10 SES 03 B, Parallel Paper Session
Parallel Paper Session
In the year 2010 more than half of the world’s population live in urban environments with a projection for that to increase to 70% by 2050. The rapid rate of urbanization alongside increasing demands for natural resources will intensify the social problems of the urban environment (World Resources 1997) and progressive deterioration of natural environments.
The biophilia hypothesis of human affiliation with nature, proposed by E.O.Wilson (1984), is based on the proposal that our intelligence has evolved to support a lifestyle involving close interaction with nature and that the structure of the brain has adapted in such a way as to pay significant attention to the living world (Kellert, 2007). This nature affiliation is important for the development of physical, emotional and intellectual well being but is recognised as being a weak genetic tendency that depends on experience and socialization for its expression (Kellert, 2007).
Growing interest in this area can readily be seen throughout Europe with the establishment of forest schools and nature kindergarden like the Natur bornehaven in Finland and Denmark, der wald kindergarten in Germany and several others.
Through the child’s engagement with and involvement in the natural world they form their relationship to and identity about themselves in that world, their environmental or ecological identity. Key adult influences in this respect are likely to be most strongly, parents and teachers. Thus it is proposed that urgent steps be taken to examine the way in which people, particularly young people, can be reconnected and maintain connectedness with the planet moving towards a more participant model of the human/nature relationship (Zweers, 2000).
This study looks at the development of an ecological identity in a group of undergraduate students in their first year of an initial teacher education programme (17-18 year olds). Because of the age group they can be considered youth with the specific characteristic that they will become teachers, with the role of guiding others towards the acquisition of an ecological identity.
This context for this study was a newly developed outdoor learning course named Body, Mind and Nature. The course was rooted within a theoretical framework encompassing experiential education and embodied cognition (Rathunde, 2009). The course was designed to engage students in activities which would raise awareness of themselves in their environment both urban and natural. Each session aimed to engage the students in a variety of dimensions to learning – sensorial, affective, cognitive, social etc, by means of walks through a variety of environments (Ingold, 2004) and a series of structured activities e.g. sensory mapping, disciplinary lenses, landart etc. The course was a notional 150 hours with 36 hours face-to-face contact with tutors. After initial introductions to each session, all sessions were run outdoors.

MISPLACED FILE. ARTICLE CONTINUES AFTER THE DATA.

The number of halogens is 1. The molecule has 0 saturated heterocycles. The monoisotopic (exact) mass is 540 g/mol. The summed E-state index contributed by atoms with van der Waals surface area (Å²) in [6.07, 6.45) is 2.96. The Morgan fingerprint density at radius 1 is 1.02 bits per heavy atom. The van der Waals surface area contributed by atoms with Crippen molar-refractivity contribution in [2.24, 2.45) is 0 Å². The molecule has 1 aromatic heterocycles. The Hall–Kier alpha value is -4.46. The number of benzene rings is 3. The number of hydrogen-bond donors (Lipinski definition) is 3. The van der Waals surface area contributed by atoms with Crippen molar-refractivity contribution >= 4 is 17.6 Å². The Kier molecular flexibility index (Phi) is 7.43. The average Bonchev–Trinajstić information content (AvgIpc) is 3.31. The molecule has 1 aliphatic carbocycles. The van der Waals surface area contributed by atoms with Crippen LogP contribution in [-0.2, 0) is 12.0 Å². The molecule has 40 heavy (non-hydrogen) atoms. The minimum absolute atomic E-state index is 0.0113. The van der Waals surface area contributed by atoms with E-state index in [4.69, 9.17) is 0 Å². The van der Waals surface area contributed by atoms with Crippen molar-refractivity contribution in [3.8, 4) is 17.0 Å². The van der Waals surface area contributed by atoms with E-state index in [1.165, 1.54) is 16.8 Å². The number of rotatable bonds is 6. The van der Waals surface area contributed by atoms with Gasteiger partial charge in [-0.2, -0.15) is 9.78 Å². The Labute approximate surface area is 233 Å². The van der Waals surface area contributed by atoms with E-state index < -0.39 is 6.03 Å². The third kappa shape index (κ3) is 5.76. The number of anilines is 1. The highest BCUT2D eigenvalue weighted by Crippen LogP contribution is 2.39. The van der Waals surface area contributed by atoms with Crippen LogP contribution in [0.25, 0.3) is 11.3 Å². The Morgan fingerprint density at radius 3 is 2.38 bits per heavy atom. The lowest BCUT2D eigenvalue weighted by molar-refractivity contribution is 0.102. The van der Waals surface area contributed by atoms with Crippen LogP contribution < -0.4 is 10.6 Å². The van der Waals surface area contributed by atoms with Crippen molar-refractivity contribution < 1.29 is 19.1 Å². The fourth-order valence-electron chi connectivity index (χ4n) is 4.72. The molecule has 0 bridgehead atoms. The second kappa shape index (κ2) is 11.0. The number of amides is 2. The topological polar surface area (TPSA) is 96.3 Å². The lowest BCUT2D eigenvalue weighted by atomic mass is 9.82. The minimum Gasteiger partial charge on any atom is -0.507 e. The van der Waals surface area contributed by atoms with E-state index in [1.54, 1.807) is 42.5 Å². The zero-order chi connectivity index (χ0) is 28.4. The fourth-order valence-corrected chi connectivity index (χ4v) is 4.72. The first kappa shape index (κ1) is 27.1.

To what extent does the course impact on the development of the students ecological identity?
What are the conditions that facilitate the initial stages of the student engagement within an institutionalised course?
Dunlap, R. E., Van Liere, K. D., Mertig, A. G., & Jones, R. E. (2000). New Trends in Measuring Environmental Attitudes: Measuring endorsement of the New Ecological Paradigm: A revised NEP scale. Journal of Social Issues, 56(3), 425-442 Ingold, T. (2004). Culture on the ground.Journal of Material Culture Vol. 9(3): 315–340 Nisbet, E.K., Zelenski, J.M. and Murphy, S.A. (2009) The Nature Relatedness Scale : Linking Individuals' Connection With Nature to Environmental Concern and Behavior. Environment and Behavior 2009 41: 715-740 Rathunde, K. (2009) Nature and Embodied Education. The Journal of Developmental Processes, 2009, Vol. 4(1), Pages 70-80. Wilson, E. O. (1984). Biophilia. Cambridge, MA: Harvard University Press. World Resources Institute (1997) World Resources 1996-97. A Guide to the Global Environment: The Urban Environment. New York, Oxford, Oxford University Press. UN Habitat (2008) State of the World’s Cities 2010/2011. Bridging The Urban Divide. London, Earthscan Publications. Zweers, W. (2000) Participating with Nature. Outline for an Ecologization of our World View. Utrecht, International Books.
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